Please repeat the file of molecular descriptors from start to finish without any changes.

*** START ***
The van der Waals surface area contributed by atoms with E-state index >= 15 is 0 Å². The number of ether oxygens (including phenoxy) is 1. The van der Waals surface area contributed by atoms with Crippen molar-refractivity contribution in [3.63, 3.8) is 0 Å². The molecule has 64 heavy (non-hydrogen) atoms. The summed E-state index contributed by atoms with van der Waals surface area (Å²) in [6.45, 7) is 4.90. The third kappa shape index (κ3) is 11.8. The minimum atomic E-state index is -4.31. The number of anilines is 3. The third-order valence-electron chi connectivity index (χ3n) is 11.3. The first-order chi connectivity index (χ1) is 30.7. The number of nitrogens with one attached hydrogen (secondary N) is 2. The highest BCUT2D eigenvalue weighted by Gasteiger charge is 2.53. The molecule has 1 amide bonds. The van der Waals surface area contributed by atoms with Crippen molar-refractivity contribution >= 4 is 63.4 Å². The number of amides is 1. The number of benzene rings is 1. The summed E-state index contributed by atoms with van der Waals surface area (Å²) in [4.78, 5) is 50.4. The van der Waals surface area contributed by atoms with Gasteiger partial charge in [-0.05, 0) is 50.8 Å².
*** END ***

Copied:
The van der Waals surface area contributed by atoms with E-state index >= 15 is 0 Å². The number of ether oxygens (including phenoxy) is 1. The van der Waals surface area contributed by atoms with Crippen molar-refractivity contribution in [3.63, 3.8) is 0 Å². The molecule has 64 heavy (non-hydrogen) atoms. The summed E-state index contributed by atoms with van der Waals surface area (Å²) in [6.45, 7) is 4.90. The third kappa shape index (κ3) is 11.8. The minimum atomic E-state index is -4.31. The number of anilines is 3. The third-order valence-electron chi connectivity index (χ3n) is 11.3. The first-order chi connectivity index (χ1) is 30.7. The number of nitrogens with one attached hydrogen (secondary N) is 2. The highest BCUT2D eigenvalue weighted by Gasteiger charge is 2.53. The molecule has 1 amide bonds. The van der Waals surface area contributed by atoms with Crippen molar-refractivity contribution >= 4 is 63.4 Å². The number of amides is 1. The number of benzene rings is 1. The summed E-state index contributed by atoms with van der Waals surface area (Å²) in [4.78, 5) is 50.4. The van der Waals surface area contributed by atoms with Gasteiger partial charge in [-0.05, 0) is 50.8 Å².